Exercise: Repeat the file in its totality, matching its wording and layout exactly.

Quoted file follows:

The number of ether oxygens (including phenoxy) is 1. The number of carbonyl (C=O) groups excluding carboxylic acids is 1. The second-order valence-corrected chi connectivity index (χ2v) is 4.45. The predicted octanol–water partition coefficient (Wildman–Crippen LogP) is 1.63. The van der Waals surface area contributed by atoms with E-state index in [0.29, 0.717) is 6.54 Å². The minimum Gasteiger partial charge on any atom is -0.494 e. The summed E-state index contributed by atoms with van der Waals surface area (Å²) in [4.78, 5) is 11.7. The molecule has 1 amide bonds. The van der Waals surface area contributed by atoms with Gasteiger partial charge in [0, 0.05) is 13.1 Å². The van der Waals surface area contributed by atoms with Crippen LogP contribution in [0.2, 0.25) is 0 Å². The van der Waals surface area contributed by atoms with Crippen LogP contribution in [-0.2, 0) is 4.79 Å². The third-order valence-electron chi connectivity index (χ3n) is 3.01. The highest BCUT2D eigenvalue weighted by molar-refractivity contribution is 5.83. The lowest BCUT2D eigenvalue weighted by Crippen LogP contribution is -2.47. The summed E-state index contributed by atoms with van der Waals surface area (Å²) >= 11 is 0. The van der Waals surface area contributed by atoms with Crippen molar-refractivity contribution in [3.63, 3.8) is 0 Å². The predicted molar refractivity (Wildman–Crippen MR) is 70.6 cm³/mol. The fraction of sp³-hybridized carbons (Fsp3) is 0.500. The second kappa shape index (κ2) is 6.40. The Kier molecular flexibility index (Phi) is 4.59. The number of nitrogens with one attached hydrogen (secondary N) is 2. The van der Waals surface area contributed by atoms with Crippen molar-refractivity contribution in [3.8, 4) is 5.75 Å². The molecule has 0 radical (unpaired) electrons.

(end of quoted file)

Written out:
The number of ether oxygens (including phenoxy) is 1. The number of carbonyl (C=O) groups excluding carboxylic acids is 1. The second-order valence-corrected chi connectivity index (χ2v) is 4.45. The predicted octanol–water partition coefficient (Wildman–Crippen LogP) is 1.63. The van der Waals surface area contributed by atoms with E-state index in [0.29, 0.717) is 6.54 Å². The minimum Gasteiger partial charge on any atom is -0.494 e. The summed E-state index contributed by atoms with van der Waals surface area (Å²) in [4.78, 5) is 11.7. The molecule has 1 amide bonds. The van der Waals surface area contributed by atoms with Gasteiger partial charge in [0, 0.05) is 13.1 Å². The van der Waals surface area contributed by atoms with Crippen LogP contribution in [0.2, 0.25) is 0 Å². The van der Waals surface area contributed by atoms with Crippen LogP contribution in [-0.2, 0) is 4.79 Å². The third-order valence-electron chi connectivity index (χ3n) is 3.01. The highest BCUT2D eigenvalue weighted by molar-refractivity contribution is 5.83. The lowest BCUT2D eigenvalue weighted by Crippen LogP contribution is -2.47. The summed E-state index contributed by atoms with van der Waals surface area (Å²) >= 11 is 0. The van der Waals surface area contributed by atoms with Crippen molar-refractivity contribution in [3.63, 3.8) is 0 Å². The predicted molar refractivity (Wildman–Crippen MR) is 70.6 cm³/mol. The fraction of sp³-hybridized carbons (Fsp3) is 0.500. The second kappa shape index (κ2) is 6.40. The Kier molecular flexibility index (Phi) is 4.59. The number of nitrogens with one attached hydrogen (secondary N) is 2. The van der Waals surface area contributed by atoms with Crippen molar-refractivity contribution in [3.8, 4) is 5.75 Å². The molecule has 0 radical (unpaired) electrons.